Volunteer firefighters suspended after alleged racist mocking of Black girl killed by police

The Briarcliffe Volunteer Fire Company is under investigation after some members allegedly made racist comments during a virtual call

The Briarcliffe Fire Company has suspended multiple members as the Philadelphia metro area station remains under investigation for racist comments allegedly spoken during a virtual call in January.

As reported by 6 ABC Action News, the Briarcliffe Fire board made the decision Thursday night, roughly a week after the company’s station was shut down due to the racist call in which some firefighters allegedly mocked an 8-year-old Black girl shot dead by police.

“The Board voted to place certain members on administrative suspension pending the results of the Township’s investigation,” officials told Action News on Friday. “This is without prejudice to take further action at the conclusion of the Township’s investigation. The names of the members under administrative suspension will not be released at this time because this is an internal personnel matter.”

According to an NBC News report, after multiple participants signed off of the Jan. 27 meeting between Briarcliffe staffers and firefighters from other area stations — including the Goodwill and Darby Township fire companies — six members of the Briarcliffe squad remained on the virtual call for two hours after other participants logged off. 

During their conversation, a member allegedly used the n-word to describe other firefighters and a fire chief from Darby Township, which has an all-Black staff according to Action News.

Per the report, another Briarcliffe member can be heard mocking of the name of Fanta Bility, who, as previously reported by theGrio, was killed last August after two teenagers — Angelo “AJ” Ford, 16, and Hasein Strand, 18 — opened fire at each other after a verbal spat. Three officers, in response, fired at a moving car and spectators leaving a football game taking place nearby. Bility, 8, and three others — including her sister — were shot.

The Briarcliffe Fire Company Station 75 was placed under a 30-day shutdown after the virtual recording surfaced in early February, and operations remain temporarily suspended pending the ongoing investigation. Briarcliffe staff did not return a message NBC News left the company on Feb. 10.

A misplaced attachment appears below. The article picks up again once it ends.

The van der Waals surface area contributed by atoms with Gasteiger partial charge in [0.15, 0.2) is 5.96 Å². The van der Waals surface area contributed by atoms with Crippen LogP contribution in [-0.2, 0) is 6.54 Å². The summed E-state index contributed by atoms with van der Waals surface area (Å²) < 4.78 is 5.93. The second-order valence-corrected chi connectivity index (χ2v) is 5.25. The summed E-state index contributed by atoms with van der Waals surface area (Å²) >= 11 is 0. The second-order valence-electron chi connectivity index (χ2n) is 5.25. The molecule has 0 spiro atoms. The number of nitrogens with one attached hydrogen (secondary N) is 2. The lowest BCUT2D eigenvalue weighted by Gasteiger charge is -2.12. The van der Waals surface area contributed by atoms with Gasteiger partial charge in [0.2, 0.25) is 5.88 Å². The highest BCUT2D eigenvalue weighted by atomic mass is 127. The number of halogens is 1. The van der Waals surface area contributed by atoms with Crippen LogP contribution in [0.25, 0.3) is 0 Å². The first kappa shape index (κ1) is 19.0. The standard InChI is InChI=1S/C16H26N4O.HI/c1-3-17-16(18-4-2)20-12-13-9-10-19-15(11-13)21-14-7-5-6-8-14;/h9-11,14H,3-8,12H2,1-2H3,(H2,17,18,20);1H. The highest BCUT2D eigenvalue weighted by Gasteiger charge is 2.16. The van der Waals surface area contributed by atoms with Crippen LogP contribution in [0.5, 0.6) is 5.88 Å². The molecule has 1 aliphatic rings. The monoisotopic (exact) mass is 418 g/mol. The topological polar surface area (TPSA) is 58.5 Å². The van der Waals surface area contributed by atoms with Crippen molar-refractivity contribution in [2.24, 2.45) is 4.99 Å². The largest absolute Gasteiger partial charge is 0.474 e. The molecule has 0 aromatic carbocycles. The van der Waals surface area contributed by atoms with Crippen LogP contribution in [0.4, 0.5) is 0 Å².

Darby Township staffer Michael Pierce told NBC News that the alleged remarks were brought to light by a Goodwill Fire Company board member in a letter sent to the Darby Township Board of Commissioners.

WHYY News reported Friday that the video may not even represent the full extent of Briarcliffe’s racist misconduct, according to Tim Eichelman, president and deputy chief of the Goodwill Fire Company.

Google Maps Street View Image of fire company.

“Letters have been written to the township before about their behavior, and their racist remarks, but there was no action taken because nobody ever heard it,” Eichelman told WHYY News.

“We’ve had issues where [Briarcliffe firefighters] didn’t want to run to the lower end because [what] they said to me was, ‘We don’t want to work with them, because of what we get,’ and I’m like, ‘What are we getting?’ ‘You know what we’re getting,’” Eichelman later added.

The Briarcliffe squad, in response to the publicized recording, suggested they may have been unlawfully recorded without their knowledge in a statement reported by the Delco Times.

“Even so, we take this complaint seriously and we are in the process of an investigation to determine the true facts. Anyone taking part in such a conversation will be subject to severe internal discipline that may include expulsion from the company,” the Briarcliffe squad added, as reported by the Delco Times.

theGrio’s Biba Adams contributed to this report.

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